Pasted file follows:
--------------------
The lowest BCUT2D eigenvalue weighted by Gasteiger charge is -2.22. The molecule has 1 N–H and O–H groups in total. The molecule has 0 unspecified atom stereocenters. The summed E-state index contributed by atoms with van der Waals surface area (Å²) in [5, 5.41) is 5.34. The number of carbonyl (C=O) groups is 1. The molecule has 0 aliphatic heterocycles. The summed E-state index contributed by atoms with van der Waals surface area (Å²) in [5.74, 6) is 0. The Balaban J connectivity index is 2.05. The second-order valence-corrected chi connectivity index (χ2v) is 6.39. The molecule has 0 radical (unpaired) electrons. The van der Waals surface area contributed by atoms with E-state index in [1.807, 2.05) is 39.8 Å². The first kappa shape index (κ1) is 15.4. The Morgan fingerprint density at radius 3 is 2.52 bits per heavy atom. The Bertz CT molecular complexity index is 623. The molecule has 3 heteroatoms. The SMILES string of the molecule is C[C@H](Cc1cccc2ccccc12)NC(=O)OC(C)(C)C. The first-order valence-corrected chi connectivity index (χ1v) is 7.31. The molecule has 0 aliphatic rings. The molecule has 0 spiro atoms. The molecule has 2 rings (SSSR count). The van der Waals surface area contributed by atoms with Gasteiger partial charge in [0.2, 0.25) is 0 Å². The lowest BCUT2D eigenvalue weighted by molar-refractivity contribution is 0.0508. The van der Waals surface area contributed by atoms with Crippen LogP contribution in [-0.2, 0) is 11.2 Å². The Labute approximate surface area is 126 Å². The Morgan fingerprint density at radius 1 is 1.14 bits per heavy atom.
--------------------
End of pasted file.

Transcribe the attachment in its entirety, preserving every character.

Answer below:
The lowest BCUT2D eigenvalue weighted by Gasteiger charge is -2.22. The molecule has 1 N–H and O–H groups in total. The molecule has 0 unspecified atom stereocenters. The summed E-state index contributed by atoms with van der Waals surface area (Å²) in [5, 5.41) is 5.34. The number of carbonyl (C=O) groups is 1. The molecule has 0 aliphatic heterocycles. The summed E-state index contributed by atoms with van der Waals surface area (Å²) in [5.74, 6) is 0. The Balaban J connectivity index is 2.05. The second-order valence-corrected chi connectivity index (χ2v) is 6.39. The molecule has 0 radical (unpaired) electrons. The van der Waals surface area contributed by atoms with E-state index in [1.807, 2.05) is 39.8 Å². The first kappa shape index (κ1) is 15.4. The Morgan fingerprint density at radius 3 is 2.52 bits per heavy atom. The Bertz CT molecular complexity index is 623. The molecule has 3 heteroatoms. The SMILES string of the molecule is C[C@H](Cc1cccc2ccccc12)NC(=O)OC(C)(C)C. The first-order valence-corrected chi connectivity index (χ1v) is 7.31. The molecule has 0 aliphatic rings. The molecule has 0 spiro atoms. The molecule has 2 rings (SSSR count). The van der Waals surface area contributed by atoms with Gasteiger partial charge in [0.2, 0.25) is 0 Å². The lowest BCUT2D eigenvalue weighted by molar-refractivity contribution is 0.0508. The van der Waals surface area contributed by atoms with Crippen LogP contribution in [-0.2, 0) is 11.2 Å². The Labute approximate surface area is 126 Å². The Morgan fingerprint density at radius 1 is 1.14 bits per heavy atom.